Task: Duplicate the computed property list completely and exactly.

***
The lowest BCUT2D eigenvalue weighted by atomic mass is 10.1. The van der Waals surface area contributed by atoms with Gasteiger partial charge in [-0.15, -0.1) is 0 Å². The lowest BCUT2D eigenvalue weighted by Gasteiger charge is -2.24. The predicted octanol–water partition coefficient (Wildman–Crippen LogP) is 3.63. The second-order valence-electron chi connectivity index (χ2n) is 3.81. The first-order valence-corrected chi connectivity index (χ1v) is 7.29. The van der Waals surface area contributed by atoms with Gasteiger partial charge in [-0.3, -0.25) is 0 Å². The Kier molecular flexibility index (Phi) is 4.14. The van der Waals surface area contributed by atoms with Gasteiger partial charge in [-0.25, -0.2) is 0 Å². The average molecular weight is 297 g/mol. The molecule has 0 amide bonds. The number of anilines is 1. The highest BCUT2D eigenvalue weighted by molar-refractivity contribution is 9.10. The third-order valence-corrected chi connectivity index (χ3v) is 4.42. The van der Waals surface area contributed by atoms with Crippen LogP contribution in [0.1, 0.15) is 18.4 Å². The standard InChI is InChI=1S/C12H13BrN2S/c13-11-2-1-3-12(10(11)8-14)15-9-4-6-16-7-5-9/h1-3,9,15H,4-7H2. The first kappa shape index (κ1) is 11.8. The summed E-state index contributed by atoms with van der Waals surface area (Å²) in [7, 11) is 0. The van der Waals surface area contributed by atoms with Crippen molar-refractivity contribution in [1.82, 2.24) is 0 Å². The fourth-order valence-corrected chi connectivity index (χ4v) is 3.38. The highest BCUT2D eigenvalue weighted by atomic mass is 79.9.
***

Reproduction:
The lowest BCUT2D eigenvalue weighted by atomic mass is 10.1. The van der Waals surface area contributed by atoms with Gasteiger partial charge in [-0.15, -0.1) is 0 Å². The lowest BCUT2D eigenvalue weighted by Gasteiger charge is -2.24. The predicted octanol–water partition coefficient (Wildman–Crippen LogP) is 3.63. The second-order valence-electron chi connectivity index (χ2n) is 3.81. The first-order valence-corrected chi connectivity index (χ1v) is 7.29. The van der Waals surface area contributed by atoms with Gasteiger partial charge in [-0.3, -0.25) is 0 Å². The Kier molecular flexibility index (Phi) is 4.14. The van der Waals surface area contributed by atoms with Gasteiger partial charge in [-0.25, -0.2) is 0 Å². The average molecular weight is 297 g/mol. The molecule has 0 amide bonds. The number of anilines is 1. The highest BCUT2D eigenvalue weighted by molar-refractivity contribution is 9.10. The third-order valence-corrected chi connectivity index (χ3v) is 4.42. The van der Waals surface area contributed by atoms with Crippen LogP contribution in [0.1, 0.15) is 18.4 Å². The standard InChI is InChI=1S/C12H13BrN2S/c13-11-2-1-3-12(10(11)8-14)15-9-4-6-16-7-5-9/h1-3,9,15H,4-7H2. The first kappa shape index (κ1) is 11.8. The summed E-state index contributed by atoms with van der Waals surface area (Å²) in [7, 11) is 0. The van der Waals surface area contributed by atoms with Crippen molar-refractivity contribution in [1.82, 2.24) is 0 Å². The fourth-order valence-corrected chi connectivity index (χ4v) is 3.38. The highest BCUT2D eigenvalue weighted by atomic mass is 79.9.